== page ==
4) And last things as per your long trading wisdoms what should we do to prevent falling in such traps??, although I agree market can’t be accurately timed.
    Kindly provide some moral boosting answer to above query as our mentor 🙂

    Thanking you & Good night 🙂

    • Karthik Rangappa says:

      1) Not really. Retain investors and traders have a huge advantage in terms of size. Since the trade size is small, they can easily get in and out of the trade
      2) Not true, but yeah, around the S&R region many trades do happen
      3) Nope
      4) The only trap that you have to deal with is your own thinking and biases, dont worry about anything else.

      Good luck, happy and safe trading 🙂

      • Harsh Singh says:

        O ho… absolutely brilliant answers I got. Especially 1st & 4th one I loved it. It’s been positive boost to me. They say Wisdom is better than tons of treasures.
        I’m happy & will trust ur wisdom & move forward 🙂
        Thanking you so much

  138. vinay says:

    Hi,today (23-05-19/Election counting Day) as bjp is leading and sensex is rising in the morning half ,during that time I observed some of the nifty call buy option expiry date 23rd & 30 th of this month like 12200ce,12500ce,12100ce are all losing about 100 percent even though sensex was gaining.I expected the premium of those calls will rise like anything as sensex was gaining.But it did not happen.May I know what is the understanding behind this.

    • Karthik Rangappa says:

      Vinay, this is because the volatility would have crashed. Remember, as volatility cools off, the premiums also would (for both CE and PE).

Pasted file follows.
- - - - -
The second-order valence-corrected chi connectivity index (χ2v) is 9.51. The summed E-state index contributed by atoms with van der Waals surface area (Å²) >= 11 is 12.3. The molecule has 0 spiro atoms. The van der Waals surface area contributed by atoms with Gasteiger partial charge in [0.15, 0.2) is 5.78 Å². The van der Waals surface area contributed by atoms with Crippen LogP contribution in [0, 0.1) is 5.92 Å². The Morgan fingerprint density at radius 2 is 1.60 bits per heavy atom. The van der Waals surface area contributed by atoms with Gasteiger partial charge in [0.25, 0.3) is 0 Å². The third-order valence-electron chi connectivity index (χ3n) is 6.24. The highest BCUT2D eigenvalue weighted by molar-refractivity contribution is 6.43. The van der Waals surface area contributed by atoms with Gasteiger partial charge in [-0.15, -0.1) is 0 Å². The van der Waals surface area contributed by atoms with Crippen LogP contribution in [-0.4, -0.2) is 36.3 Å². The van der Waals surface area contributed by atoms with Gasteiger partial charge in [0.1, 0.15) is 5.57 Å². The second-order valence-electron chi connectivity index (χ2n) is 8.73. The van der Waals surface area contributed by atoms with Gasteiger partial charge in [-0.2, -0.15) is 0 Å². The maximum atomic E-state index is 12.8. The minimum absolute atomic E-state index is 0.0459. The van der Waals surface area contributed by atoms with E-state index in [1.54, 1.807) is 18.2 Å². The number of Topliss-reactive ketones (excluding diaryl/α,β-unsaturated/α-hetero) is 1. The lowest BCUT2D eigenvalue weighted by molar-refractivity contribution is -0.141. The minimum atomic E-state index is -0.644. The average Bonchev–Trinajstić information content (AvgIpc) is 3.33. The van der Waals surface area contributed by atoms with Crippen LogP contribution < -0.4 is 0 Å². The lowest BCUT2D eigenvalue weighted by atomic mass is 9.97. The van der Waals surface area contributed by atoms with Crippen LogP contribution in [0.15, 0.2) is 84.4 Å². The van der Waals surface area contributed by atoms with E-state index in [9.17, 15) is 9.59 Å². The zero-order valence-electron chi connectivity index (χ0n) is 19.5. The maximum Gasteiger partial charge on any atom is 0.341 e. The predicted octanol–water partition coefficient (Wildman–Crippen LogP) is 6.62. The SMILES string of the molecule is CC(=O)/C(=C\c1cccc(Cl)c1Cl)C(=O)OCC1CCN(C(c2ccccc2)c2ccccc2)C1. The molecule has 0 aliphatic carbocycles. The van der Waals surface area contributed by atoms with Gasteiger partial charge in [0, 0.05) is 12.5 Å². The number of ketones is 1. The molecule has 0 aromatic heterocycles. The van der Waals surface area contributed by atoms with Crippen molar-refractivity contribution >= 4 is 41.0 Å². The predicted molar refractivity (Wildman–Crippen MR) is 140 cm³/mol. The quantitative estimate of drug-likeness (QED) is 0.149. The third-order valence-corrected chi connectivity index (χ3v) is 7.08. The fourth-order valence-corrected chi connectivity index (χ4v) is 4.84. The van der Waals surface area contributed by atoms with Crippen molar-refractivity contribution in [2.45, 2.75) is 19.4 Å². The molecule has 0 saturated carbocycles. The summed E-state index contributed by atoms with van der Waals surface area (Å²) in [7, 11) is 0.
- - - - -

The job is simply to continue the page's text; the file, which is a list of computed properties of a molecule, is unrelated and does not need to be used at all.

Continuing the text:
• vinay doki says:

        Thank you Karthik. How to see a particular day intraday graph of options ( BankNifty) ? Is this feature available in zerodha or any other screener?

  139. Srikrishna Rowthu says:

    Hi Karthik,

    If I am buying an option using this strategy and think that the option expires worthless, then I would loose the premium.

    But if say like in the above,
    SPOT – 7846
    STRIKE – 7800
    PREMIUM – 79

    And think that the index/stock closed at 7900, then we would be profitable, but won’t be STT since the option is exercised?

    If that’s so, how to tackle that situation.

    Thanks
    Srikrishna

    • Karthik Rangappa says:

      Yes, STT will be charged on ITM options, hence its advisable to close the position just before the expiry.

      • Srikrishna Rowthu says:

        But if I bought an option and if I close it near to expiry using this strategy, then Theta effect would have eaten my premium.

        For ex:
        I bought an option at strike 7800, spot 7700 at a premium of 100.
        After a few days , spot has increased to 8000.
        Premium has increased to 220.

        Using this strategy, I have even sold an ITM option while I bought the above option. Now, if I hold both these until expiry, then I would lose money on option I sold since the spot has increased.
        At the same time I would gain money on option which I bought earlier, but STT agains eats money.

        So, is my understanding correct?

        If above is true, one shouldn’t hold any option which he bought till expiry, so any strategy which involves buying of an option should better be closed some days before expiry atleast? Am I correct here?

        • Karthik Rangappa says:

          Srikrishna, the bull call spread has to be executed by buying an ITM option and selling an OTM option. You seem to be executing the trade in the reverse direction 🙂

  140. hiren says:

    hello karthik
    first of all amazing and simplified explanation to all these complex process….thank you very much for all these teachings